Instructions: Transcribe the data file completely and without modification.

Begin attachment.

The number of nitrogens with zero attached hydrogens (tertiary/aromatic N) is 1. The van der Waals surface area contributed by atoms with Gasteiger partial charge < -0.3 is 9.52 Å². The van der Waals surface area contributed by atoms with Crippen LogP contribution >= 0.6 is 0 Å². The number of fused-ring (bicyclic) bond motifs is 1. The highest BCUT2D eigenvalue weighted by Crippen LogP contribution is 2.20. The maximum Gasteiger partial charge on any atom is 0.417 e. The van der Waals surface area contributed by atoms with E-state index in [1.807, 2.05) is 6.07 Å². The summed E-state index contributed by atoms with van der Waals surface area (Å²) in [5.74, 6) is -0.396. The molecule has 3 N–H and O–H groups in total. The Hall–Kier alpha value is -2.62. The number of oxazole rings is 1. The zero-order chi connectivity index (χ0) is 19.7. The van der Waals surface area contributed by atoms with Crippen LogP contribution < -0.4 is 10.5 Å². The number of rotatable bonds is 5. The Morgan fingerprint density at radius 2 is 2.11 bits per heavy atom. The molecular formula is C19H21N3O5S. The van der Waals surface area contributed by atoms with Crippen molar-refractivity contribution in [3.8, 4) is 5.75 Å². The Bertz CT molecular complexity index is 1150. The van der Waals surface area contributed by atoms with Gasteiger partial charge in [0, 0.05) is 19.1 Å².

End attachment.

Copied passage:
The number of nitrogens with zero attached hydrogens (tertiary/aromatic N) is 1. The van der Waals surface area contributed by atoms with Gasteiger partial charge < -0.3 is 9.52 Å². The van der Waals surface area contributed by atoms with Crippen LogP contribution >= 0.6 is 0 Å². The number of fused-ring (bicyclic) bond motifs is 1. The highest BCUT2D eigenvalue weighted by Crippen LogP contribution is 2.20. The maximum Gasteiger partial charge on any atom is 0.417 e. The van der Waals surface area contributed by atoms with E-state index in [1.807, 2.05) is 6.07 Å². The summed E-state index contributed by atoms with van der Waals surface area (Å²) in [5.74, 6) is -0.396. The molecule has 3 N–H and O–H groups in total. The Hall–Kier alpha value is -2.62. The number of oxazole rings is 1. The zero-order chi connectivity index (χ0) is 19.7. The van der Waals surface area contributed by atoms with Crippen LogP contribution < -0.4 is 10.5 Å². The number of rotatable bonds is 5. The Morgan fingerprint density at radius 2 is 2.11 bits per heavy atom. The molecular formula is C19H21N3O5S. The van der Waals surface area contributed by atoms with Crippen molar-refractivity contribution in [3.8, 4) is 5.75 Å². The Bertz CT molecular complexity index is 1150. The van der Waals surface area contributed by atoms with Gasteiger partial charge in [0, 0.05) is 19.1 Å².